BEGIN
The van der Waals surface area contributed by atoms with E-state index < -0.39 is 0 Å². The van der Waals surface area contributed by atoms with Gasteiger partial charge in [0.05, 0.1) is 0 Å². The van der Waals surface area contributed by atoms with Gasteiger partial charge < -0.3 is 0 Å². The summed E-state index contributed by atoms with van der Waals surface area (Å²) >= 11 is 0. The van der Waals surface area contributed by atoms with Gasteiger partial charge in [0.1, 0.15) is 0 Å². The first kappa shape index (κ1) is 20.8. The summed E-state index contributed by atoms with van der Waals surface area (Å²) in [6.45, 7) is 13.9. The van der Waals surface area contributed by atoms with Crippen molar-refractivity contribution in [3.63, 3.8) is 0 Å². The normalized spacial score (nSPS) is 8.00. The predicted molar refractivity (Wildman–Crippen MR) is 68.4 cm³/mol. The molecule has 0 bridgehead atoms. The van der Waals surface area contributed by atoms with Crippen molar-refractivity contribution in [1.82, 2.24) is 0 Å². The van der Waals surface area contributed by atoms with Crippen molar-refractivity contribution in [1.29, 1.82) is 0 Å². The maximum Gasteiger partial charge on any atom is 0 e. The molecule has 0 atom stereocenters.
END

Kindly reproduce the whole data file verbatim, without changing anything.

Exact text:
The van der Waals surface area contributed by atoms with E-state index < -0.39 is 0 Å². The van der Waals surface area contributed by atoms with Gasteiger partial charge in [0.05, 0.1) is 0 Å². The van der Waals surface area contributed by atoms with Gasteiger partial charge < -0.3 is 0 Å². The summed E-state index contributed by atoms with van der Waals surface area (Å²) >= 11 is 0. The van der Waals surface area contributed by atoms with Gasteiger partial charge in [0.1, 0.15) is 0 Å². The first kappa shape index (κ1) is 20.8. The summed E-state index contributed by atoms with van der Waals surface area (Å²) in [6.45, 7) is 13.9. The van der Waals surface area contributed by atoms with Crippen molar-refractivity contribution in [3.63, 3.8) is 0 Å². The normalized spacial score (nSPS) is 8.00. The predicted molar refractivity (Wildman–Crippen MR) is 68.4 cm³/mol. The molecule has 0 bridgehead atoms. The van der Waals surface area contributed by atoms with Crippen molar-refractivity contribution in [1.82, 2.24) is 0 Å². The van der Waals surface area contributed by atoms with Crippen molar-refractivity contribution in [1.29, 1.82) is 0 Å². The maximum Gasteiger partial charge on any atom is 0 e. The molecule has 0 atom stereocenters.